Microsoft Azure has been the premier cloud computing platform for quite some time. It’s known as a stable, secure, and reliable service that offers a range of benefits to users. But there’s one thing that has always made me wonder: why are prices so damn high? Well now, they’re not! If you want to know more about Microsoft Azure Accounts, you can visit “buy vcc”. Anyway, Let’s jump into our main topic.
Azured is the new Azure
Azure is a cloud platform designed to offer scalable, flexible, and secure computing power for your applications. It’s been a popular cloud platform for quite some time—and it’s now cheaper than ever!
The price of Azure Reserved Virtual Machines (VMs) has dropped by more than 40%, so you can use more computing capacity for the same cost.
Azure also offers lower prices on its Storage services, which include Blob Storage, Table storage, and SQL Database service tiers.
If you’re not yet using Azure but would like to take advantage of these low prices—or if you’d like to switch over from Amazon Web Services or Google Cloud Platform—now’s the time!
Microsoft does not care about cheap cloud accounts
Microsoft is not interested in cheap cloud accounts. The fact that Azure accounts are getting suspiciously cheap has nothing to do with any Microsoft initiative, and everything to do with the demand for lower-cost services.
Microsoft’s cloud pricing model is based on a pay-per-use model, which means that they don’t make money off of selling subscriptions or licenses. Microsoft makes its profits from charging users for hosting their applications in Azure, not from selling them software packages or hardware servers at a flat price per month.
So why would Microsoft be happy about seeing Azure prices drop? It wouldn’t! Cheap cloud accounts only make sense if your business needs less than $10/month worth of computing power—and even then it might not be worth it because you’ll probably lose more money than you save by switching over to cheaper infrastructure providers like Google Cloud Platform (GCP) or Amazon Web Services (AWS).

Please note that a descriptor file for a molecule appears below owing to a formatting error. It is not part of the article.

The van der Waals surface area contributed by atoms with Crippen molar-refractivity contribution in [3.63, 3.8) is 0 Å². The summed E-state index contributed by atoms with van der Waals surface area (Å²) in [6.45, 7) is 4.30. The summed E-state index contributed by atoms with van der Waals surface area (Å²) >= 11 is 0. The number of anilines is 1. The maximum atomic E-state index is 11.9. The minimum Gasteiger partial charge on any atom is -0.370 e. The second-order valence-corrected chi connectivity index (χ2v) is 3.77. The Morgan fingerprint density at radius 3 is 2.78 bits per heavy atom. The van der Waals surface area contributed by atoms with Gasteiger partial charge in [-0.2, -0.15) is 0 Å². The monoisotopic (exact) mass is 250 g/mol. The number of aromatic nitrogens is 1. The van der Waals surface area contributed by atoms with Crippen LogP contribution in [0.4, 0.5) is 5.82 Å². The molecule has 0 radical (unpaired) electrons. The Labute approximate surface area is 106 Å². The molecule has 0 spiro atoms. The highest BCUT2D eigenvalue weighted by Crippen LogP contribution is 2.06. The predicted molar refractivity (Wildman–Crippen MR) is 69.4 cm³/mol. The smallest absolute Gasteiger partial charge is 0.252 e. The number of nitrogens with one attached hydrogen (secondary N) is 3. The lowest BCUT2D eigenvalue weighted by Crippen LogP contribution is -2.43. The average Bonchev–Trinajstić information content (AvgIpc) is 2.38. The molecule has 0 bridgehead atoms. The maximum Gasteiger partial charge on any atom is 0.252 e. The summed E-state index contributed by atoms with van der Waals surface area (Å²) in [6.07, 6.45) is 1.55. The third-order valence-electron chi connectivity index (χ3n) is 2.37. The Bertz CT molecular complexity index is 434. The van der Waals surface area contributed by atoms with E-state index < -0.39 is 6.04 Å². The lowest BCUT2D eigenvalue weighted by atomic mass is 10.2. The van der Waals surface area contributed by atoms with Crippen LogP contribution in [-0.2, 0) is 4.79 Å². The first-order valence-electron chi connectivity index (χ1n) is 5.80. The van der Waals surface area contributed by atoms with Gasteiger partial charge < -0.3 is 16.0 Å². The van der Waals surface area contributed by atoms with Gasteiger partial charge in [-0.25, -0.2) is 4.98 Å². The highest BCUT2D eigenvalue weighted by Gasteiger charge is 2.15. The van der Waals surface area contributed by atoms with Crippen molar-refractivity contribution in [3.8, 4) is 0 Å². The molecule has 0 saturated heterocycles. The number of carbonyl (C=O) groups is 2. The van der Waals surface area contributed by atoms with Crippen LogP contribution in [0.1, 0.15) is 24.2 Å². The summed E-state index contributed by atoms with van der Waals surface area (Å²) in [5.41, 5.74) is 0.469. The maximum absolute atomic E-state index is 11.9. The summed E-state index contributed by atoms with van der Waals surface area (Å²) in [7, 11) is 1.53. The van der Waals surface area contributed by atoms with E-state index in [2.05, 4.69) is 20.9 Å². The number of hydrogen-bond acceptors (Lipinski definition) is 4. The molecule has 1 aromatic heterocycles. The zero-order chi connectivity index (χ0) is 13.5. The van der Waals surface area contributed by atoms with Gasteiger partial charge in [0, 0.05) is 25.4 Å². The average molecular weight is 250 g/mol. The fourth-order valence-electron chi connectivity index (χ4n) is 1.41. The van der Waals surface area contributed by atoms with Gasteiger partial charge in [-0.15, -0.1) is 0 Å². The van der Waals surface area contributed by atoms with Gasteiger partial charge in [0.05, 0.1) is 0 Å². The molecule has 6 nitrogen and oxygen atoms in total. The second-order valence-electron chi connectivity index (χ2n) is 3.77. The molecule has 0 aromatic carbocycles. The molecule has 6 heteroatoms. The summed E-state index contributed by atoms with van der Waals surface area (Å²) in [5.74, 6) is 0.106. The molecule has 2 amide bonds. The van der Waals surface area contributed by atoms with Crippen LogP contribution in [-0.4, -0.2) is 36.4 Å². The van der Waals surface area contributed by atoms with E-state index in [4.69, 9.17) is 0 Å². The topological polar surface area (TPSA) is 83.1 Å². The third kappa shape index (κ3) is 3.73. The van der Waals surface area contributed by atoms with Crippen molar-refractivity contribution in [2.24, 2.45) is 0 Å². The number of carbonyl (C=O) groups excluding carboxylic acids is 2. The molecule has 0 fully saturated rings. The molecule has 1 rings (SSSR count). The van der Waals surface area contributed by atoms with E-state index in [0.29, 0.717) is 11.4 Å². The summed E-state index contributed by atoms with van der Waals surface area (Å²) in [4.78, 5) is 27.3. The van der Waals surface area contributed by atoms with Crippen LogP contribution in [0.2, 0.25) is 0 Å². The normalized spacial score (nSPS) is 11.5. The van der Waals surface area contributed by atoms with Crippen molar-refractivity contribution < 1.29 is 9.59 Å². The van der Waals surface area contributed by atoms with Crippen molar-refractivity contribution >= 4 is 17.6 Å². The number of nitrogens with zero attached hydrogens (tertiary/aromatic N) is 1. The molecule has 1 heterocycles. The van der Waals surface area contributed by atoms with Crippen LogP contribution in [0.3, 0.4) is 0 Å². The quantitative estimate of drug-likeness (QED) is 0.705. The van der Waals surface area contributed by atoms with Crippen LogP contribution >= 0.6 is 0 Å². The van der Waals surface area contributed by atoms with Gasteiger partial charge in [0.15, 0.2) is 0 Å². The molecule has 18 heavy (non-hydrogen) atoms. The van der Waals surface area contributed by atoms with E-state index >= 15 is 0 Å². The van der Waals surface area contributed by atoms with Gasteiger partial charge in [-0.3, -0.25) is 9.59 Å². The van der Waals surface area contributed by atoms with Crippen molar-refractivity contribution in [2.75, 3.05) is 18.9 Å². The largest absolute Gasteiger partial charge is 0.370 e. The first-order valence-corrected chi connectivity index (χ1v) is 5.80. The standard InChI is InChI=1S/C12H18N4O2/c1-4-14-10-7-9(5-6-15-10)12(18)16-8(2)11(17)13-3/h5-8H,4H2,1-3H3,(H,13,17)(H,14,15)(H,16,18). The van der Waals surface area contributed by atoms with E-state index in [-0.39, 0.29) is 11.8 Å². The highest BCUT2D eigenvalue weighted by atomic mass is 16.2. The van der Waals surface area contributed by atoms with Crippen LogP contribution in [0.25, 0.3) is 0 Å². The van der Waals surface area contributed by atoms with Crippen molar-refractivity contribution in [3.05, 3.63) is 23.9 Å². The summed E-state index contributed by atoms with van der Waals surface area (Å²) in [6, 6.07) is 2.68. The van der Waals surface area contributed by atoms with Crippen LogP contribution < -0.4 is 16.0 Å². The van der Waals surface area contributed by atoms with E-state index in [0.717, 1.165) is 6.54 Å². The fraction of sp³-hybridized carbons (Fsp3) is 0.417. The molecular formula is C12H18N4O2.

Time to quit paying for Azure?
This is a good thing, actually. Microsoft isn’t doing anything on purpose to help you save money on Azure. But that also means that if you’re looking at your monthly bill and wondering why it’s so high, the answer won’t be because Microsoft lowered prices in response to some kind of pricing error or glitch. The truth is that services like Azure are fairly expensive no matter what—but they’re still worth using if they’ll save you money in the long run by reducing costs elsewhere in your IT infrastructure.
I still want my data back though
You might be asking yourself, “I still want my data back though.” I can’t blame you. Azure is not cheap enough. It’s still expensive in many ways, and it remains too expensive for most organizations to move all of their workloads to the cloud yet.
But if Microsoft continues these price cuts at a rapid pace, those who have already made the switch will have little reason to leave Azure; this could lead more customers to move their workloads into Microsoft’s cloud offerings – which in turn would lower costs further for those who are already invested in Azure services like Office 365 and Dynamics 365 (formerly known as Navision). And that’s good news for everyone except IBM and Oracle, whose main selling point has been their ability (or perceived ability) to charge large enterprises a premium price point that only companies with deep pockets can afford while offering products that are not necessarily any better than what’s available from competitors like AWS or Google Cloud Platform (GCP).
It’s time to say goodbye to the old Azure and gets ready for the new one. The current pricing model is not sustainable, so Microsoft has decided to move forward with its plans sooner than expected. This means that all those customers who were still holding on to their subscriptions have now been forced into upgrading their account types so they can keep using them while paying less money each month.
So what are your options? Well, if you already have an Enterprise Agreement (EA), then there’s not much need for concern because everything will remain unchanged for you under this new pricing model. However, if not then there are two ways that could help reduce costs without having any adverse effects on service performance: firstly by moving from Consumption Plan over to a Pay-as-you-go plan but only if your Azure usage is low enough where it won’t affect performance during peak hours; secondly by switching over from free trial accounts into paid subscriptions (even though they might be more expensive initially) so that they don’t expire prematurely before upgrading again later down the road when prices go back up again sometime later next year!